Aqueous organic redox flow batteries (AORFBs) offer a safe and potentially inexpensive solution to the problem of storing massive amounts of electricity produced from intermittent renewables. However, molecular decomposition is the major barrier preventing AORFBs from being commercialized. Structural modifications can improve molecular stability at the expense of increased synthetic cost and molecular weight. Utilizing 2,6-dihydroxy-anthraquinone (DHAQ), without further structural modification, we demonstrate that electrochemical regeneration could be a viable route to achieve low-cost, long-lifetime AORFBs. In situ (online) NMR and EPR and complementary electrochemical analyses reveal that decomposition compounds i.e., 2,6-dihydroxy-anthrone (DHA) and its tautomer, 2,6-dihydroxy-anthranol (DHAL), can be converted back to DHAQ in two steps: first DHA(L)2− are oxidized to the dimer (DHA)24− at − 0.32 V vs. SHE by one-electron transfer; subsequently, the (DHA)24− is oxidized to DHAQ2− at +0.57 V vs. SHE by three-electron transfer. Electrochemical regeneration rejuvenates not only DHAQ2−, but also the positive electrolyte – rebalancing the states of charge of both electrolytes without introducing extra ions. We demonstrate the repeated capacity recovery with DHAQ | potassium ferro-/ferricyanide flow battery in basic conditions, and show the approach is also effective for anthraquinone-2,7-disulfonate in acid. Electrochemical regeneration strategies may extend the useful lifetime of many water-soluble organic molecules with anthraquinone core structures in electrochemical cells.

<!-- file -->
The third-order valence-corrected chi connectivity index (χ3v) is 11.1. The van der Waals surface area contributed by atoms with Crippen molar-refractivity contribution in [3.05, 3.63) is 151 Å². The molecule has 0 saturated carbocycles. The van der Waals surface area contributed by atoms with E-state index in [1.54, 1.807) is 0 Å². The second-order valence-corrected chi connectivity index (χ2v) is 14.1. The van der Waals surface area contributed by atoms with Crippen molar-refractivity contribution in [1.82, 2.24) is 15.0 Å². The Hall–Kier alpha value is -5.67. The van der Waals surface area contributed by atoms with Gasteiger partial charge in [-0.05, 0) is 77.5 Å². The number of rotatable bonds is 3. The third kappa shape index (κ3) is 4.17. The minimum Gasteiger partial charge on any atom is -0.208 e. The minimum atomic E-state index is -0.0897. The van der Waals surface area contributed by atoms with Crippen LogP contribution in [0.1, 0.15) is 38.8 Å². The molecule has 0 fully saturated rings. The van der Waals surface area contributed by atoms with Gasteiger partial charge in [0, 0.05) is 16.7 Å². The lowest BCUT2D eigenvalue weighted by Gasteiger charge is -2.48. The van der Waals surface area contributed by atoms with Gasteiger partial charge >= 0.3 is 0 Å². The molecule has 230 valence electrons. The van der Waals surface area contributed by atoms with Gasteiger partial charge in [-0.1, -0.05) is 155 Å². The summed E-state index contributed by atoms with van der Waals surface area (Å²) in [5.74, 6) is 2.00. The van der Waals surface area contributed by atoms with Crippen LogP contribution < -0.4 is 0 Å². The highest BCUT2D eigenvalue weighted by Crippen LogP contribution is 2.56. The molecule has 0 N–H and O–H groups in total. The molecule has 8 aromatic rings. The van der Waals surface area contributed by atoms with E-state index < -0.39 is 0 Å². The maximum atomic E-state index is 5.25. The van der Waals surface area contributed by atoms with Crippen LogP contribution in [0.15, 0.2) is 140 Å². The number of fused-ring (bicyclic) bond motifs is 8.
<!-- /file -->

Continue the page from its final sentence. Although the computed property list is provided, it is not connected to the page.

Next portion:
Supplementary figures for Electrochemical Regeneration of Anthraquinones for Lifetime Extension in Flow Batteries